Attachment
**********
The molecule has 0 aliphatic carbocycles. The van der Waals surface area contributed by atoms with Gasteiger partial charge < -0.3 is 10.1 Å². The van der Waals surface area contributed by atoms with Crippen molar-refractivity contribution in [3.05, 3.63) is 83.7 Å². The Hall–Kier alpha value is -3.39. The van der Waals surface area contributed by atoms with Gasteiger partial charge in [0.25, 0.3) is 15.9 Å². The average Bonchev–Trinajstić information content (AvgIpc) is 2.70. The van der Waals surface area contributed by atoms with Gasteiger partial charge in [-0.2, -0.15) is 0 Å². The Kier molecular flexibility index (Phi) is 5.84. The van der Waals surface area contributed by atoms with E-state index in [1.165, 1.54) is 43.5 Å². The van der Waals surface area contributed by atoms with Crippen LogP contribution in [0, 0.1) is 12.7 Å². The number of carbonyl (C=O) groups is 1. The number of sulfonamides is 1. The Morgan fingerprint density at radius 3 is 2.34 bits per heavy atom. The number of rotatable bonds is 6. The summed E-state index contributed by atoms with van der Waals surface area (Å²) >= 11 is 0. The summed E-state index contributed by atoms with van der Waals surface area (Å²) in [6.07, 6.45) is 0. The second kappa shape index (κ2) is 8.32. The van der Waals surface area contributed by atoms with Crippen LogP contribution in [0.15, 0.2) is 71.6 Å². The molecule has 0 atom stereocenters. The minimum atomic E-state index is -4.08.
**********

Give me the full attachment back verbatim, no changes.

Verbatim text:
The molecule has 0 aliphatic carbocycles. The van der Waals surface area contributed by atoms with Gasteiger partial charge < -0.3 is 10.1 Å². The van der Waals surface area contributed by atoms with Crippen molar-refractivity contribution in [3.05, 3.63) is 83.7 Å². The Hall–Kier alpha value is -3.39. The van der Waals surface area contributed by atoms with Gasteiger partial charge in [0.25, 0.3) is 15.9 Å². The average Bonchev–Trinajstić information content (AvgIpc) is 2.70. The van der Waals surface area contributed by atoms with Gasteiger partial charge in [-0.2, -0.15) is 0 Å². The Kier molecular flexibility index (Phi) is 5.84. The van der Waals surface area contributed by atoms with E-state index in [1.165, 1.54) is 43.5 Å². The van der Waals surface area contributed by atoms with Crippen LogP contribution in [0, 0.1) is 12.7 Å². The number of carbonyl (C=O) groups is 1. The number of sulfonamides is 1. The Morgan fingerprint density at radius 3 is 2.34 bits per heavy atom. The number of rotatable bonds is 6. The summed E-state index contributed by atoms with van der Waals surface area (Å²) >= 11 is 0. The summed E-state index contributed by atoms with van der Waals surface area (Å²) in [6.07, 6.45) is 0. The second kappa shape index (κ2) is 8.32. The van der Waals surface area contributed by atoms with Crippen LogP contribution in [0.15, 0.2) is 71.6 Å². The molecule has 0 atom stereocenters. The minimum atomic E-state index is -4.08.